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What are Ellipsoid Joints?

The ellipsoid joints are a type of synovial joint and it is one of the most important types of joint it is also called the curved joint. The ellipsoid joint can also be referred to as a condyloid joint or condylar joint. Some of the ellipsoid joint examples are the wrist joint, metacarpophalangeal joints, metatarsophalangeal joints, and atlantooccipital joints.

Examples of Ellipsoid Joints

  • The wrist joint
  • Metatarsophalangeal joints
  • Atlanto-occipital joints
  • Metacarpophalangeal joints

Features of Ellipsoid Joints

  • It is a biaxial joint.
  • An ellipsoid joint allows movements in all angular motions.
  • The movement of ellipsoid joints is in two plains, back and front, and side to side.
  • According to the ellipsoid joint definition, They are usually present in between the knuckle joints, wrist joints, metacarpophalangeal joints, and metatarsophalangeal joints of fingers.

Ellipsoid Joint

Interesting Facts about Ellipsoid Joints

  1. An ellipsoid joint enables bending and extending and is present at the base of the index finger.
  2. An ellipsoid joint has two types of movement, which permit the opposition movement only to a small or certain extent.
  3. Synovial joints are movable joints. Similarly, an ellipsoid joint, which is a type of synovial joint, is also a movable joint.

Functional Classification of joint

  1. Ball and Socket Joints: Here, one bone is hooked into the hollow space of another bone. This type of joint helps in rotatory movement. An example of ball and socket joints is the shoulders.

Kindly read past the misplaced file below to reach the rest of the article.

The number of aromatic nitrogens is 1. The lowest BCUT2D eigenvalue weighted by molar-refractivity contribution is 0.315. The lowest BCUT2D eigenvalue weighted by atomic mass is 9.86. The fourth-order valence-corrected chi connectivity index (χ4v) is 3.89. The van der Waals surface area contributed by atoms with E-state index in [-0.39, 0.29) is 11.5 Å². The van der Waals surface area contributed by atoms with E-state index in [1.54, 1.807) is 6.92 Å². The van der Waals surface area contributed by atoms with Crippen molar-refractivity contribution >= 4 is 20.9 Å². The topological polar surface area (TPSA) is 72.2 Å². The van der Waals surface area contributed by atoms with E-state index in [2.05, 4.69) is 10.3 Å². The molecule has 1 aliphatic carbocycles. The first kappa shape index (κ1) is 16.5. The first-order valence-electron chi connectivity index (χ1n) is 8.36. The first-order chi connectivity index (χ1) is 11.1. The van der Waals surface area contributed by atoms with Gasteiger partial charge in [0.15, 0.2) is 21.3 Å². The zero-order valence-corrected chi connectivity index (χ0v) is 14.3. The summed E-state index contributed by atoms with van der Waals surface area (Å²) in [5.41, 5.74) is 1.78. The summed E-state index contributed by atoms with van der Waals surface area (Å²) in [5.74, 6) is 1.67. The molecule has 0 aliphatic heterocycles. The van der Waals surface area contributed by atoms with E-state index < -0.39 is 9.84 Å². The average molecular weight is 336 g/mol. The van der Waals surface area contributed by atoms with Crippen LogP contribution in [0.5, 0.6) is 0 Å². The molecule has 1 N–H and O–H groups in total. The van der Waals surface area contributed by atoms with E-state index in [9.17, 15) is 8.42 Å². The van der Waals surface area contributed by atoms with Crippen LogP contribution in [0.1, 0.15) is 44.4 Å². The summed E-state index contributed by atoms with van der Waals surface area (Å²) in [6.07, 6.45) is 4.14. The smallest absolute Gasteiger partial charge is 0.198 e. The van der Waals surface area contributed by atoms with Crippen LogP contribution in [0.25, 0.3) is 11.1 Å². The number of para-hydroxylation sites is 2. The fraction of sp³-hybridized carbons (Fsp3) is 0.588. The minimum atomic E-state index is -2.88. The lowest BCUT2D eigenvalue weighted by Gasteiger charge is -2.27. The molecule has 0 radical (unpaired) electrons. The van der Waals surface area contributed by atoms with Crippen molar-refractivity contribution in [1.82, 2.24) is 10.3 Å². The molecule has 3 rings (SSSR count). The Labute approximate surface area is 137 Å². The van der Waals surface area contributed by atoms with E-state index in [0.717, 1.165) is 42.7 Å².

2. Pivotal Joints: In this type of joint, one bone has tapped into the other in such a way that full rotation is not possible. These joints aid in sideways and back-forth movement. Ex: Pivotal joints in the neck.
  3. Hinge Joints: Hinge joints are like door hinges, where only back and forth movement is possible. Ex Hinge joints are the ankle, elbows, and knee joints.
  4. Saddle Joints: The saddle joint is the biaxial joint that allows the movement on two planes–flexion and abduction adduction. Ex: The thumb is the only bone in the human body having a saddle joint.
  5. Condyloid Joints: Condyloid joints are joints with two axes that permit up-down and side-to-side motions. The condyloid joints can be found at the base of the index finger, carpals of the wrist, elbow, and wrist joints. This joint is also known as a condylar, or ellipsoid joint.
  6. Gliding Joints: These are also known as planar joints. These joints are mainly found in those regions where the two bones meet and glide on one another in any of the directions. Ex: The lower leg to the ankle joints and the forearm to wrist joints.

Structural Classification of Joints

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